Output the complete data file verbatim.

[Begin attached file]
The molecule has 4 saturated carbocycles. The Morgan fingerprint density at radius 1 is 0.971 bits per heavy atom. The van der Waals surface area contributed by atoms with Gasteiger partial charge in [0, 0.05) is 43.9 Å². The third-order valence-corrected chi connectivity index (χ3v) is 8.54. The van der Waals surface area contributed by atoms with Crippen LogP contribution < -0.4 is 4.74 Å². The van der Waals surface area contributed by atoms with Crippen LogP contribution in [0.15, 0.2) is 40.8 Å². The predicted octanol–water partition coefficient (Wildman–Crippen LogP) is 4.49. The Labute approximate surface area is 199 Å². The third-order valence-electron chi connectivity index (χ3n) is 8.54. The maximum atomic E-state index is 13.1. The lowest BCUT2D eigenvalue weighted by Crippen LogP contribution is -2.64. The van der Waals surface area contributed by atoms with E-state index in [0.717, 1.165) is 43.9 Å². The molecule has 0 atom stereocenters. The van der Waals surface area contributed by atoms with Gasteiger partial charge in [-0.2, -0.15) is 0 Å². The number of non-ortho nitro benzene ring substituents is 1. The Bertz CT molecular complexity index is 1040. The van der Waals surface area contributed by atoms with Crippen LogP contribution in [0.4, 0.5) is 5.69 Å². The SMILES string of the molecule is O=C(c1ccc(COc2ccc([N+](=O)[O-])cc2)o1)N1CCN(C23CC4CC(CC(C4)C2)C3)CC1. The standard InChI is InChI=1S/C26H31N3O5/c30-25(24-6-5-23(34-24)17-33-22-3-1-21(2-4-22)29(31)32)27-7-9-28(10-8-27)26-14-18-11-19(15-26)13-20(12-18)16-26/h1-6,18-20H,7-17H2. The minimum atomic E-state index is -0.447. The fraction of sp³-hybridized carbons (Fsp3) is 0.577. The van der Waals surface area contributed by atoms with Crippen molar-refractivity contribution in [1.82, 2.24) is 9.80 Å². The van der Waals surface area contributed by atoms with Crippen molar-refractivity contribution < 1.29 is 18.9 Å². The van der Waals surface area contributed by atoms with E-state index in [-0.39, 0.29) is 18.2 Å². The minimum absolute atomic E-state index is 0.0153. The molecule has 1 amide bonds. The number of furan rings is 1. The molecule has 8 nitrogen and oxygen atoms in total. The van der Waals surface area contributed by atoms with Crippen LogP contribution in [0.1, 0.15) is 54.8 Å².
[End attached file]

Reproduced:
The molecule has 4 saturated carbocycles. The Morgan fingerprint density at radius 1 is 0.971 bits per heavy atom. The van der Waals surface area contributed by atoms with Gasteiger partial charge in [0, 0.05) is 43.9 Å². The third-order valence-corrected chi connectivity index (χ3v) is 8.54. The van der Waals surface area contributed by atoms with Crippen LogP contribution < -0.4 is 4.74 Å². The van der Waals surface area contributed by atoms with Crippen LogP contribution in [0.15, 0.2) is 40.8 Å². The predicted octanol–water partition coefficient (Wildman–Crippen LogP) is 4.49. The Labute approximate surface area is 199 Å². The third-order valence-electron chi connectivity index (χ3n) is 8.54. The maximum atomic E-state index is 13.1. The lowest BCUT2D eigenvalue weighted by Crippen LogP contribution is -2.64. The van der Waals surface area contributed by atoms with E-state index in [0.717, 1.165) is 43.9 Å². The molecule has 0 atom stereocenters. The van der Waals surface area contributed by atoms with Gasteiger partial charge in [-0.2, -0.15) is 0 Å². The number of non-ortho nitro benzene ring substituents is 1. The Bertz CT molecular complexity index is 1040. The van der Waals surface area contributed by atoms with Crippen LogP contribution in [0.4, 0.5) is 5.69 Å². The SMILES string of the molecule is O=C(c1ccc(COc2ccc([N+](=O)[O-])cc2)o1)N1CCN(C23CC4CC(CC(C4)C2)C3)CC1. The standard InChI is InChI=1S/C26H31N3O5/c30-25(24-6-5-23(34-24)17-33-22-3-1-21(2-4-22)29(31)32)27-7-9-28(10-8-27)26-14-18-11-19(15-26)13-20(12-18)16-26/h1-6,18-20H,7-17H2. The minimum atomic E-state index is -0.447. The fraction of sp³-hybridized carbons (Fsp3) is 0.577. The van der Waals surface area contributed by atoms with Crippen molar-refractivity contribution in [1.82, 2.24) is 9.80 Å². The van der Waals surface area contributed by atoms with Crippen molar-refractivity contribution < 1.29 is 18.9 Å². The van der Waals surface area contributed by atoms with E-state index in [-0.39, 0.29) is 18.2 Å². The minimum absolute atomic E-state index is 0.0153. The molecule has 1 amide bonds. The number of furan rings is 1. The molecule has 8 nitrogen and oxygen atoms in total. The van der Waals surface area contributed by atoms with Crippen LogP contribution in [0.1, 0.15) is 54.8 Å².